The University Council has agreed to the reorganization of the Institute of Social Studies in The Hague, under one condition: that not all supporting staff will be transferred to Rotterdam right away.

The Institute of Social Studies is faced with austerity measures. Among these is a plan to transfer part of its support services at the Shared Service Centres (SSC) at the Erasmus University, in Rotterdam, which is supposed to improve efficiency. This has caused some worries at the ISS. Will it still be able to ensure personal attention to the international students? These concerns, among the staff as well as the students of the institute, have led to them starting a petition. There is little complaint against transferring services such as ICT Support, unlike for tasks that that will be placed under SSC, such as the registration of grades.


The tasks of staff at the ISS don’t have very clear-cut boundaries. The ISS offers ‘integrated’ education, which means that every member of staff is partly responsible for the guidance of the students, many of whom are from third-world countries. They could face problems with, for example, insurance and residence permits. As it stands now, they can easily call on the staff for their needs.  

Untwining tasks

Before the tasks can be moved over, there first has to be more clarity on who will exactly do what. Tasks will have to be untwined while the quality of education at the ISS remains ensured. The institute has not received sufficient time for this, says the U-Council. “They are not ready yet”, said student council member Tim Beyer during the assembly. The council recommends postponing the 9,7 fte (between fifteen staff members) until July of 2014. “It might make a difference of 200,000 on budget cuts totaling 900,000”, calculates Beyer.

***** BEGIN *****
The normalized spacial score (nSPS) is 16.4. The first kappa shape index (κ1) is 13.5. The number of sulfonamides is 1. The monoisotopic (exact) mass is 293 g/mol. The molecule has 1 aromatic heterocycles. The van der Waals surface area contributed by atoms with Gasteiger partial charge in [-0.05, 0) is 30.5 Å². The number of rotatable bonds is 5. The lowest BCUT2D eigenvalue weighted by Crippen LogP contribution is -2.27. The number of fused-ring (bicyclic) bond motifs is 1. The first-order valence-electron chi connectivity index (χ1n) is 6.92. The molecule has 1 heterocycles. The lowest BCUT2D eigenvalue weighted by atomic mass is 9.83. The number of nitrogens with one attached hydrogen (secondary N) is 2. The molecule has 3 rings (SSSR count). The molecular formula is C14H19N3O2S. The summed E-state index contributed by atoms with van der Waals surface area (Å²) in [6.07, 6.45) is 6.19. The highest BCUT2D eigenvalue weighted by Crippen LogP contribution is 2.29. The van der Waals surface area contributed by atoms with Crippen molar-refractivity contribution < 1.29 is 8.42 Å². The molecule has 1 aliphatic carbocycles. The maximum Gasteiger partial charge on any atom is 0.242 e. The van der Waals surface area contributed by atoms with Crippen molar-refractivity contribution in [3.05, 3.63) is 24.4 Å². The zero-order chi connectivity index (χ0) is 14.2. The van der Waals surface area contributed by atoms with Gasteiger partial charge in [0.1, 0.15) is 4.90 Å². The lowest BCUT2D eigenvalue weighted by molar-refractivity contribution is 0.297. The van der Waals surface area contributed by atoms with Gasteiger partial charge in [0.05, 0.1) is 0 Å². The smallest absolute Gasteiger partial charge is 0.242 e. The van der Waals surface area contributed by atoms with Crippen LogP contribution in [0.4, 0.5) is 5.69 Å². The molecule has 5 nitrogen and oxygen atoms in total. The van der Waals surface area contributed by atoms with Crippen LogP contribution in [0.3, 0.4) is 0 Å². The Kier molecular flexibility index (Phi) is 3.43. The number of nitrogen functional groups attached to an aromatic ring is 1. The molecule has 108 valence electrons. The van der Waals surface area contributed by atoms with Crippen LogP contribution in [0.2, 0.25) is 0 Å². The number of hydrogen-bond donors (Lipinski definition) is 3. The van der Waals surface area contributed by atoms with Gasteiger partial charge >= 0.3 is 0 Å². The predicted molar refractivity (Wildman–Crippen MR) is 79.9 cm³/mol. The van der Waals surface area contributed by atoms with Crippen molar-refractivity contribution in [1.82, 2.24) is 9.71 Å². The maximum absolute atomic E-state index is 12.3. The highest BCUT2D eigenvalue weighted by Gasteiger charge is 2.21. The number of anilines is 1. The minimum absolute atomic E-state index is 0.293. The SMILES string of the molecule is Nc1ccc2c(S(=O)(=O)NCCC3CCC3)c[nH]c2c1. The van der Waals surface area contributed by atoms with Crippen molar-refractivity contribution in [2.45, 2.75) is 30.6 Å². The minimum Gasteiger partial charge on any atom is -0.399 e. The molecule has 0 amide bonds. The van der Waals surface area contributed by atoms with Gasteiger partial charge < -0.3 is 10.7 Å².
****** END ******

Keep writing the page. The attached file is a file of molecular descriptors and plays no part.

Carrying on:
Not enough guarantees

Board member Bart Straatman disagrees with postponement.  According to him, the ISS has structural financial problems, and something has to be done right away. “Right now, we still have the funds to do this, without forcibly firing people, and with good settlements. We will carefully execute the implementations step by step.” Beyer did not find his words to be sufficiently concrete. “I do not see enough guarantees for maintaining quality in the current plans.” Following this, Straatman requested a suspension of the session, which he used to consult with other Board members and Leo de Haan, rector of the ISS.

Lack of bilingual integration

Nineteen delegates from The Hague showed up, but only three headsets for the translation were available. The ISS delegation tried to follow the assembly while huddled around the translator. The assembly was in Dutch, which forced the delegates to do a lot of ‘post-translating’ during the adjournment. “This session being in Dutch is very telling”, says an ISS staff member. The ISS sees the lack of bilingual integration at the EUR as one of the problems with transferring their tasks to Rotterdam.


After the adjournment, Straatman proposed a compromise: the 9,7 FTE can stay in The Hague until come January 1st. Meanwhile, executives of the departments in The Hague and Rotterdam will cooperate and assess the best ways to implement the redirection. The Council approved of this. PM